COMMENTARY | With the Philadelphia 76ers losing to the then-winless Detroit Pistons on November 14, 94-76, the 76ers, a team with high expectations coming into the season, stumbled out of the gates to a 4-4 record.
Although many thought Philadelphia's involvement in the Dwight Howard trade, bringing in Andrew Bynum, would catapult the 76ers into a new stratosphere of winning it shouldn't be a surprise that they've struggled. The team was built on unreliable players.
It starts with Bynum, the reason fans were excited about the new season.
It was a huge risk to make Bynum a franchise player in the first place due to rather large durability issues. In the 566 regular season games Bynum could have played in, he's appeared in only 392 of them (69.3 percent). The last time he played 82 games (obviously the lockout-shortened 2011-12 season doesn't count) was during the 2006-07 season, his second year in the league.
In September, Bynum once again injured himself in September, suffering a bone bruise in a workout. He has a history of knee issues so it came as no surprise. According to the 76ers website Bynum was initially ruled out of activity for four weeks. It was extended another four weeks after a re-evaluation. Now Bynum has been ruled out another three weeks.
However, once cleared, the 76ers also said they imagine the center could need anywhere from one to four weeks to work on his conditioning and potential basketball rust.
It's a big deal for the face of the franchise to be out of commission for at least the first month and a half of the NBA season.
Knowing Bynum could have injury issues, the 76ers should have gotten a proven back-up center. While Spencer Hawes is a decent role player the Sixers have left him to come off the bench even in Bynum's absence.
Getting two starts before succumbing to an injury of his own? Longtime underachiever Kwame Brown. Despite being inserted into the starting lineup in the only two games he's played in, Brown has averaged 11.5 minutes per game, 3.5 points per game and 2.0 rebounds per game.
The team's big free agent signing (remember Bynum and shooting guard Jason Richardson came to the team in a trade) was Nick Young. While he shows flashes of brilliance, Young is a notoriously streaky player. He's shown that this season with the Sixers.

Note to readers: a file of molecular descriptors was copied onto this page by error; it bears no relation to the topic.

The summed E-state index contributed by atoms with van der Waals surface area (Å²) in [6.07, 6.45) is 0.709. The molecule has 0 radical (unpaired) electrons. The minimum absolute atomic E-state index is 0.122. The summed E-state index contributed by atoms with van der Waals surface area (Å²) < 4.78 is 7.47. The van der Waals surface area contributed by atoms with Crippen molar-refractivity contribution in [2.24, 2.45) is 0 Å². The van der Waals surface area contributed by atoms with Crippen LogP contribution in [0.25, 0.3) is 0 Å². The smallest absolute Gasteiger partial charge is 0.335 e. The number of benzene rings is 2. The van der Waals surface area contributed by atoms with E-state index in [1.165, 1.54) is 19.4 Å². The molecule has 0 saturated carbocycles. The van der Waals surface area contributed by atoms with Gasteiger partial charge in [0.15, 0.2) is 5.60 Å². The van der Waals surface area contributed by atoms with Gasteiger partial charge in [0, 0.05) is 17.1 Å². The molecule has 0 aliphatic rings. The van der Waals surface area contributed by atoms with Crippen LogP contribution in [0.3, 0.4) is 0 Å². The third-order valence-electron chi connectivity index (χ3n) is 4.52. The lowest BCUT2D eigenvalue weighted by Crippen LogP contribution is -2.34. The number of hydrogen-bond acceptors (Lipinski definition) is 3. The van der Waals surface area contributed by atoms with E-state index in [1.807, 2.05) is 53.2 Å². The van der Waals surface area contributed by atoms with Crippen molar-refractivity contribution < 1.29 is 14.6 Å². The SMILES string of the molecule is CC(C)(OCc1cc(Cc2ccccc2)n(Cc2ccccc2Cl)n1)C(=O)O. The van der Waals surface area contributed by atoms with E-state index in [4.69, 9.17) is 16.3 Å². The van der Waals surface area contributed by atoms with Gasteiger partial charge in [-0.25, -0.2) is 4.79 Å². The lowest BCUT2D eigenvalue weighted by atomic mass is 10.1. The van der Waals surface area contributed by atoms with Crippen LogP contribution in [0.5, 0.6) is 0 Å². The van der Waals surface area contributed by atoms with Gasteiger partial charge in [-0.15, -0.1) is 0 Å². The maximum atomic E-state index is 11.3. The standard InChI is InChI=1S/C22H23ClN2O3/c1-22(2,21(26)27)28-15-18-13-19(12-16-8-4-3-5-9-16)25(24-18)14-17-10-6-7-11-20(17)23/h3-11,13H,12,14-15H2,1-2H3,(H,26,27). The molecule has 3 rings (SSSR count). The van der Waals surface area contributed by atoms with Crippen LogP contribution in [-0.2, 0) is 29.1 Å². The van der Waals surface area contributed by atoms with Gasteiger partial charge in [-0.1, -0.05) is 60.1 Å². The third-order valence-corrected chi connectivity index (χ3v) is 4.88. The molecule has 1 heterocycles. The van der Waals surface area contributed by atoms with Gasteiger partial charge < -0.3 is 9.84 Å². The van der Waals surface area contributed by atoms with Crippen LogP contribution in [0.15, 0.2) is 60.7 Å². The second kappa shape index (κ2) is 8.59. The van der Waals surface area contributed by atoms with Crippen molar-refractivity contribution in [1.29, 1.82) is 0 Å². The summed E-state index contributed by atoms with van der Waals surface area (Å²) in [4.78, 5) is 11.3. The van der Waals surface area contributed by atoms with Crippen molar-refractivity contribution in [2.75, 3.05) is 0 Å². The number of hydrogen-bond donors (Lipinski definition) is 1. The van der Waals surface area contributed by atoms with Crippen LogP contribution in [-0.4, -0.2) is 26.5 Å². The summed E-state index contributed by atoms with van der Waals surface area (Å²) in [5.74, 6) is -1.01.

Young averages 24.5 minutes per game, many of which come during crunch time. He's only shooting 32.5 percent from the field. Only two players on the team--Damien Wilkins and Maalik Wayns, neither who has averaged more than eight minutes a game--are shooting worse than Young.
He's also tossed up 29 three-pointers-second-most-on the team, yet he's only made eight of them. That means he's shooting an abysmal 27.6 percent from beyond the arc.
Young is getting a lot of shooting opportunities. He's not cashing them in. If he's not going to be a reliable scorer, then the 76ers will continue to struggle.
And while Jrue Holiday is having an impact on the offensive end of the court with his scoring and with his passing abilities-improving as a player-he still leads the entire league in turnovers per game (5.4).
The team also doesn't rebound terribly well. Their top rebounder is six-foot-seven-inch and a think 220 pound small forward Evan Turner, followed by six-foot-eight-inch small forward Thaddeus Young. Without Bynum and any power forward presence the team is relying on two wing players to crash the boards. It's no surprise that Philadelphia is 19th in the league with a negative 2.1 rebounding differential.
It's early in the season still with enough time for a turnaround. Andrew Bynum could come back and help make the team a viable threat in the East. Even if he doesn't, the 76ers made the playoffs last year without him and could do so again this year.
But putting a franchise's faith in an oft-injury riddled center and an extremely streaky wing player and combine that with little depth in the post and lots of turnovers and that is definitely a recipe for disaster.
Phil Shore lives in New Jersey and is the creator and editor of Shore Thing Sports blog. He's been published in The Boston Globe, Philly.com, FoxSoccer.com, LaxMagazine.com and New England Lacrosse Journal.
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